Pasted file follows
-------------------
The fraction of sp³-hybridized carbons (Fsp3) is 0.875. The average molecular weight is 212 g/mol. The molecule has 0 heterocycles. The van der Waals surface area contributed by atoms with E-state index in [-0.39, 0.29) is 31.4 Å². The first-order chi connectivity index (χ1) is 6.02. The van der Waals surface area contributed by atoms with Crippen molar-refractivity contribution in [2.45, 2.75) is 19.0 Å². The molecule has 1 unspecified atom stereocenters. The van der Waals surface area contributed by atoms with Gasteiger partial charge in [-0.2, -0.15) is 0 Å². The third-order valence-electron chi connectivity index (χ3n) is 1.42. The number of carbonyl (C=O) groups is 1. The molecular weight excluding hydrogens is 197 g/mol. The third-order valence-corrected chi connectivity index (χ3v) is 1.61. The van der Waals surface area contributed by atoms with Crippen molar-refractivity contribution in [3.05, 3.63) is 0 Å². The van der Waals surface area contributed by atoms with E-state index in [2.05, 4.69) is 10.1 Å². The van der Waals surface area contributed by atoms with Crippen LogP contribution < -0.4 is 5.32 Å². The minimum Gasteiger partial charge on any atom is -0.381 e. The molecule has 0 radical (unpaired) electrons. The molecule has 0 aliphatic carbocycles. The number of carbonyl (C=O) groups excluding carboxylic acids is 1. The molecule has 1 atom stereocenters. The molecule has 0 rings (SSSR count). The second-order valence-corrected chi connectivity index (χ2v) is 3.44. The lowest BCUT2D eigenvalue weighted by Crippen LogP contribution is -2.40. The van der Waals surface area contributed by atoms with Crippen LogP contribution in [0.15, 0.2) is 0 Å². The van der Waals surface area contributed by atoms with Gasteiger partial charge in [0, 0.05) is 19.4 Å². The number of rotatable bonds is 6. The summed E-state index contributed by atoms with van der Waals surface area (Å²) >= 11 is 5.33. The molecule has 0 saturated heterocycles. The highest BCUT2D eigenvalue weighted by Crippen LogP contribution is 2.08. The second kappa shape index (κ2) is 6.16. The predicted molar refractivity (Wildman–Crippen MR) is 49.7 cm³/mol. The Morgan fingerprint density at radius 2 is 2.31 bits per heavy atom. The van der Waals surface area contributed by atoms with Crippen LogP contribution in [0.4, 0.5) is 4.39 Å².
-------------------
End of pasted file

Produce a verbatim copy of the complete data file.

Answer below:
The fraction of sp³-hybridized carbons (Fsp3) is 0.875. The average molecular weight is 212 g/mol. The molecule has 0 heterocycles. The van der Waals surface area contributed by atoms with E-state index in [-0.39, 0.29) is 31.4 Å². The first-order chi connectivity index (χ1) is 6.02. The van der Waals surface area contributed by atoms with Crippen molar-refractivity contribution in [2.45, 2.75) is 19.0 Å². The molecule has 1 unspecified atom stereocenters. The van der Waals surface area contributed by atoms with Gasteiger partial charge in [-0.2, -0.15) is 0 Å². The third-order valence-electron chi connectivity index (χ3n) is 1.42. The number of carbonyl (C=O) groups is 1. The molecular weight excluding hydrogens is 197 g/mol. The third-order valence-corrected chi connectivity index (χ3v) is 1.61. The van der Waals surface area contributed by atoms with Crippen molar-refractivity contribution in [3.05, 3.63) is 0 Å². The van der Waals surface area contributed by atoms with E-state index in [2.05, 4.69) is 10.1 Å². The van der Waals surface area contributed by atoms with Crippen LogP contribution < -0.4 is 5.32 Å². The minimum Gasteiger partial charge on any atom is -0.381 e. The molecule has 0 radical (unpaired) electrons. The molecule has 0 aliphatic carbocycles. The number of carbonyl (C=O) groups excluding carboxylic acids is 1. The molecule has 1 atom stereocenters. The molecule has 0 rings (SSSR count). The second-order valence-corrected chi connectivity index (χ2v) is 3.44. The lowest BCUT2D eigenvalue weighted by Crippen LogP contribution is -2.40. The van der Waals surface area contributed by atoms with Crippen LogP contribution in [0.15, 0.2) is 0 Å². The van der Waals surface area contributed by atoms with Gasteiger partial charge in [0, 0.05) is 19.4 Å². The number of rotatable bonds is 6. The summed E-state index contributed by atoms with van der Waals surface area (Å²) >= 11 is 5.33. The molecule has 0 saturated heterocycles. The highest BCUT2D eigenvalue weighted by Crippen LogP contribution is 2.08. The second kappa shape index (κ2) is 6.16. The predicted molar refractivity (Wildman–Crippen MR) is 49.7 cm³/mol. The Morgan fingerprint density at radius 2 is 2.31 bits per heavy atom. The van der Waals surface area contributed by atoms with Crippen LogP contribution in [0.4, 0.5) is 4.39 Å².